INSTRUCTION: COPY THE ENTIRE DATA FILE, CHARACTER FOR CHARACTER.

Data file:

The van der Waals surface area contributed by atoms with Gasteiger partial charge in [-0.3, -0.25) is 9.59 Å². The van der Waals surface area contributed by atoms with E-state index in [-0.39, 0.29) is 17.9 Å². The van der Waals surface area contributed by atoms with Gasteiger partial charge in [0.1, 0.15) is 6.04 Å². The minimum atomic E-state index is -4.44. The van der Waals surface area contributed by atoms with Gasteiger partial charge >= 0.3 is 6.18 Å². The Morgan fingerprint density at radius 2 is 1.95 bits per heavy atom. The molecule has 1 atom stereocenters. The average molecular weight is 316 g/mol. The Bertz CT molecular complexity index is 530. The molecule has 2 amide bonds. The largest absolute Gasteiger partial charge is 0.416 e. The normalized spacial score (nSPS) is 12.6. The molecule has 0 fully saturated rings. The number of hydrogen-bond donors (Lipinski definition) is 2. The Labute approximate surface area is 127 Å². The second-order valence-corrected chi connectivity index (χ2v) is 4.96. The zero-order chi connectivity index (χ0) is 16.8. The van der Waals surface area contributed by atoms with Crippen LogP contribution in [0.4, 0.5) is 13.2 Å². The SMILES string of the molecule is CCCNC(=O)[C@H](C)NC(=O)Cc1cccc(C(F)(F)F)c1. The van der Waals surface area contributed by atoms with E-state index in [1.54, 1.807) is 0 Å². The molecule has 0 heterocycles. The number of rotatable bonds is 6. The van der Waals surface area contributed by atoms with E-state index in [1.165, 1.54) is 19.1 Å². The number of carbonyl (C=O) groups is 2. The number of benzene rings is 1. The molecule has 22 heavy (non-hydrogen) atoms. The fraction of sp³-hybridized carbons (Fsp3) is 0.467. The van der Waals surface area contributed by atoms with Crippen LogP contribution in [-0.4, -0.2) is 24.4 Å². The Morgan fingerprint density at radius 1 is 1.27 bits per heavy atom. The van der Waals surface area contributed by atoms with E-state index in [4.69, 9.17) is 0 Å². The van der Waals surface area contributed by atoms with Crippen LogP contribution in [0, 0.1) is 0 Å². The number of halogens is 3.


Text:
The van der Waals surface area contributed by atoms with Gasteiger partial charge in [-0.3, -0.25) is 9.59 Å². The van der Waals surface area contributed by atoms with E-state index in [-0.39, 0.29) is 17.9 Å². The van der Waals surface area contributed by atoms with Gasteiger partial charge in [0.1, 0.15) is 6.04 Å². The minimum atomic E-state index is -4.44. The van der Waals surface area contributed by atoms with Gasteiger partial charge >= 0.3 is 6.18 Å². The Morgan fingerprint density at radius 2 is 1.95 bits per heavy atom. The molecule has 1 atom stereocenters. The average molecular weight is 316 g/mol. The Bertz CT molecular complexity index is 530. The molecule has 2 amide bonds. The largest absolute Gasteiger partial charge is 0.416 e. The normalized spacial score (nSPS) is 12.6. The molecule has 0 fully saturated rings. The number of hydrogen-bond donors (Lipinski definition) is 2. The Labute approximate surface area is 127 Å². The second-order valence-corrected chi connectivity index (χ2v) is 4.96. The zero-order chi connectivity index (χ0) is 16.8. The van der Waals surface area contributed by atoms with Crippen LogP contribution in [0.4, 0.5) is 13.2 Å². The SMILES string of the molecule is CCCNC(=O)[C@H](C)NC(=O)Cc1cccc(C(F)(F)F)c1. The van der Waals surface area contributed by atoms with E-state index in [1.54, 1.807) is 0 Å². The molecule has 0 heterocycles. The number of rotatable bonds is 6. The van der Waals surface area contributed by atoms with E-state index in [1.165, 1.54) is 19.1 Å². The number of carbonyl (C=O) groups is 2. The number of benzene rings is 1. The molecule has 22 heavy (non-hydrogen) atoms. The fraction of sp³-hybridized carbons (Fsp3) is 0.467. The van der Waals surface area contributed by atoms with Crippen LogP contribution in [-0.4, -0.2) is 24.4 Å². The Morgan fingerprint density at radius 1 is 1.27 bits per heavy atom. The van der Waals surface area contributed by atoms with E-state index in [4.69, 9.17) is 0 Å². The van der Waals surface area contributed by atoms with Crippen LogP contribution in [0, 0.1) is 0 Å². The number of halogens is 3.